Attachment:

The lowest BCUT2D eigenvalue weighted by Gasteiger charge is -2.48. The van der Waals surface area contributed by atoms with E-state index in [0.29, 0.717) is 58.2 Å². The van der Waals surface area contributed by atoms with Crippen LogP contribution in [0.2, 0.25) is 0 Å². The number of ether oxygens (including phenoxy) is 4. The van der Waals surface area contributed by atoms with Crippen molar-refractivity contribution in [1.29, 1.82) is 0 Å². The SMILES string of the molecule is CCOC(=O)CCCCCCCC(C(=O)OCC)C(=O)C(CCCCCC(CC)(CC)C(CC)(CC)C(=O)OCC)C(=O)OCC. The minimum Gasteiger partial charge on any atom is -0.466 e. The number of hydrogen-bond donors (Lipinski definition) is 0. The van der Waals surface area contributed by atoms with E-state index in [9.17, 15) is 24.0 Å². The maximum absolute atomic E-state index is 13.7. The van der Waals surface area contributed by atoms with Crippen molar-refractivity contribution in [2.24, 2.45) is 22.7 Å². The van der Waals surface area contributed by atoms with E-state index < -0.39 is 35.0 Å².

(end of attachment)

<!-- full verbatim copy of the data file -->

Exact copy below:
The lowest BCUT2D eigenvalue weighted by Gasteiger charge is -2.48. The van der Waals surface area contributed by atoms with E-state index in [0.29, 0.717) is 58.2 Å². The van der Waals surface area contributed by atoms with Crippen LogP contribution in [0.2, 0.25) is 0 Å². The number of ether oxygens (including phenoxy) is 4. The van der Waals surface area contributed by atoms with Crippen molar-refractivity contribution in [1.29, 1.82) is 0 Å². The SMILES string of the molecule is CCOC(=O)CCCCCCCC(C(=O)OCC)C(=O)C(CCCCCC(CC)(CC)C(CC)(CC)C(=O)OCC)C(=O)OCC. The minimum Gasteiger partial charge on any atom is -0.466 e. The number of hydrogen-bond donors (Lipinski definition) is 0. The van der Waals surface area contributed by atoms with E-state index in [9.17, 15) is 24.0 Å². The maximum absolute atomic E-state index is 13.7. The van der Waals surface area contributed by atoms with Crippen molar-refractivity contribution in [2.24, 2.45) is 22.7 Å². The van der Waals surface area contributed by atoms with E-state index < -0.39 is 35.0 Å².